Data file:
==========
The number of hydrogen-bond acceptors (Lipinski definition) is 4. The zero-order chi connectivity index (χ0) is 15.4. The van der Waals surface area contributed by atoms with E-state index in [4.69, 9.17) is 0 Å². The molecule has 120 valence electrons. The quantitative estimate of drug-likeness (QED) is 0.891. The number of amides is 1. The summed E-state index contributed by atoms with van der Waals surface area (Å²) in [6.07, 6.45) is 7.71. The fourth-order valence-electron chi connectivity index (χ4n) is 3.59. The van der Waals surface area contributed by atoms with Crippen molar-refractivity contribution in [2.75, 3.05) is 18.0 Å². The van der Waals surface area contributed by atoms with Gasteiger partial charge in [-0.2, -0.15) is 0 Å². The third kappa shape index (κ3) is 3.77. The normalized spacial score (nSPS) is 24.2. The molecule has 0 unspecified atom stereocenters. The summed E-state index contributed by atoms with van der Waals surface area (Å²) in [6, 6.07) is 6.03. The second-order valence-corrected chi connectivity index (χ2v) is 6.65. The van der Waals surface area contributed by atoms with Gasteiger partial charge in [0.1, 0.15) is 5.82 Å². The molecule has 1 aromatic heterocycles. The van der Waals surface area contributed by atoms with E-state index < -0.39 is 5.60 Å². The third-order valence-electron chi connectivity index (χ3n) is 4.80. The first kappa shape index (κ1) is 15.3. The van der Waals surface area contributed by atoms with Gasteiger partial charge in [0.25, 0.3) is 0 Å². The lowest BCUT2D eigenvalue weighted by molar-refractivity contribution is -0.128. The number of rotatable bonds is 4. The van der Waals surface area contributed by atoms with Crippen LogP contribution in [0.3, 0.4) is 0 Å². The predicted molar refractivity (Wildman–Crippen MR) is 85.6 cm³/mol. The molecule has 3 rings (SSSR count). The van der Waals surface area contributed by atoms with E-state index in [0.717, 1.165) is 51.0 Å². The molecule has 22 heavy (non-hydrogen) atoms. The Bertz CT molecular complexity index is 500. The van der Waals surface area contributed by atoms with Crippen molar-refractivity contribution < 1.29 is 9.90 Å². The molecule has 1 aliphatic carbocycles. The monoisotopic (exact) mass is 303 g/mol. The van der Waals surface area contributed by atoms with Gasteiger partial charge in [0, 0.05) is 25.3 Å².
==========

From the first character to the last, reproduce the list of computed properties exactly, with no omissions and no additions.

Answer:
The number of hydrogen-bond acceptors (Lipinski definition) is 4. The zero-order chi connectivity index (χ0) is 15.4. The van der Waals surface area contributed by atoms with E-state index in [4.69, 9.17) is 0 Å². The molecule has 120 valence electrons. The quantitative estimate of drug-likeness (QED) is 0.891. The number of amides is 1. The summed E-state index contributed by atoms with van der Waals surface area (Å²) in [6.07, 6.45) is 7.71. The fourth-order valence-electron chi connectivity index (χ4n) is 3.59. The van der Waals surface area contributed by atoms with Crippen molar-refractivity contribution in [2.75, 3.05) is 18.0 Å². The van der Waals surface area contributed by atoms with Gasteiger partial charge in [-0.2, -0.15) is 0 Å². The third kappa shape index (κ3) is 3.77. The normalized spacial score (nSPS) is 24.2. The molecule has 0 unspecified atom stereocenters. The summed E-state index contributed by atoms with van der Waals surface area (Å²) in [6, 6.07) is 6.03. The second-order valence-corrected chi connectivity index (χ2v) is 6.65. The van der Waals surface area contributed by atoms with Gasteiger partial charge in [0.1, 0.15) is 5.82 Å². The molecule has 1 aromatic heterocycles. The van der Waals surface area contributed by atoms with E-state index < -0.39 is 5.60 Å². The third-order valence-electron chi connectivity index (χ3n) is 4.80. The first kappa shape index (κ1) is 15.3. The van der Waals surface area contributed by atoms with Gasteiger partial charge in [0.25, 0.3) is 0 Å². The lowest BCUT2D eigenvalue weighted by molar-refractivity contribution is -0.128. The number of rotatable bonds is 4. The van der Waals surface area contributed by atoms with Crippen LogP contribution in [0.3, 0.4) is 0 Å². The predicted molar refractivity (Wildman–Crippen MR) is 85.6 cm³/mol. The molecule has 3 rings (SSSR count). The van der Waals surface area contributed by atoms with E-state index in [0.717, 1.165) is 51.0 Å². The molecule has 22 heavy (non-hydrogen) atoms. The Bertz CT molecular complexity index is 500. The van der Waals surface area contributed by atoms with Crippen molar-refractivity contribution < 1.29 is 9.90 Å². The molecule has 1 aliphatic carbocycles. The monoisotopic (exact) mass is 303 g/mol. The van der Waals surface area contributed by atoms with Gasteiger partial charge in [0, 0.05) is 25.3 Å².